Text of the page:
Any highlights from your first year in the Wharton MBA Program for Executives?

It’s really special to get back into the classroom and meet so many new people. My classmates have seen success already in their careers and know who they are. Like me, they’re curious about learning more, rounding out their weaknesses, and enhancing their strengths. We chose this program because it’s the real deal. It’s challenging and competitive, but the environment is incredibly collaborative. 

The WEMBA 49ers Soccer Team playing before classes. (Image: Hig Roberts)

I feel confident saying that I have the best learning team to ever be assembled. We have a U.S. Diplomat, a CFO, an energy engineer, a Googler, and a preeminent Vanguard rockstar. We’re all so different not just in professional background, but also in the way we problem solve. It’s incredibly humbling having these profound conversations with classmates at lunch or walking to a class. I constantly think how lucky I am to be in the same room as them.

What advice do you have for LGBTQ+ individuals navigating the professional landscape?

I always try to hold the positive mindset that people are better than you think they are. There is no reason to underestimate the good in people. I have found that people are more willing to accept me and care about what makes me “me”. 

Roberts stands with his partner, Luke Macfarlane, at the finish line of the 2024 NYC Marathon. The couple raised over 20K for Beyond Type 1 Diabetes in honor of Roberts’ late brother, Murphy. (Image: Hig Roberts)

Ownership of who I am and my story is so critical to the well-being of myself, my family, my team, and my company.  Sure, sometimes it feels exhausting to come out and be that person, that representative for the community. But I didn’t see athletes or executives doing it in the sports world when I was young, so I want to make sure I show up now. If I can impact one person, it is all worth it. At Wharton, there is a healthy LGBTQ+ alumni community across the country and world, and I’m proud to be part of it.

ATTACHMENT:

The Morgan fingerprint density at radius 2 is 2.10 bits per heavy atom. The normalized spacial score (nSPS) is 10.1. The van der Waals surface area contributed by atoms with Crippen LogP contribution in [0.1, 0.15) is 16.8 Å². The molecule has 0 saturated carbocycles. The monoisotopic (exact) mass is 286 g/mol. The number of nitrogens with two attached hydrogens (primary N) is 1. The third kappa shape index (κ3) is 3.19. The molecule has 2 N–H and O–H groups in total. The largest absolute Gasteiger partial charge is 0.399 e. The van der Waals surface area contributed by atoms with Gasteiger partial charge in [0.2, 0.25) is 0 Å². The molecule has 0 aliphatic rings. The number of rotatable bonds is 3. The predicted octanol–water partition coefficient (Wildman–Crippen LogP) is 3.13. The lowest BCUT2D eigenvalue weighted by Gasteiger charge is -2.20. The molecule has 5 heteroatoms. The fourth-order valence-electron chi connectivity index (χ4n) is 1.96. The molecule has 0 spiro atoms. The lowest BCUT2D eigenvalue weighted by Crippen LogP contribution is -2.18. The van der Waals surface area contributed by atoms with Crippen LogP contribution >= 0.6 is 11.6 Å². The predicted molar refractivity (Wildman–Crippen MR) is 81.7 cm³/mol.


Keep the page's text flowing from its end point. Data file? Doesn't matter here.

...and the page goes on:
What is it like being a student and balancing life as a new parent?

It’s all about perspective. My husband and I welcomed our baby daughter last year during the first week of class. When I got to campus, I quickly found out four other classmates recently had babies and two more were expecting children that summer. I felt the immense pressure melt away when I realized I wasn’t alone. Even better, I am now part of the most amazing network of parents. 

Roberts, center, with his learning team. All are participants in a bike-building community service event, which occurs during every EMBA student’s first week of classes in Philadelphia. (Image: Hig Roberts)

Every class weekend, we get together to swap stories, the good and the ugly. Balancing work, school, and parenthood has given me a perspective unlike any other throughout my life. Like many athletes and MBA students, I consider myself a go-getter and sometimes bite off more than I can chew. Having a child has slowed me down and helped me realize what can wait until tomorrow and what can’t. 

– Kendra King

Posted: June 7, 2024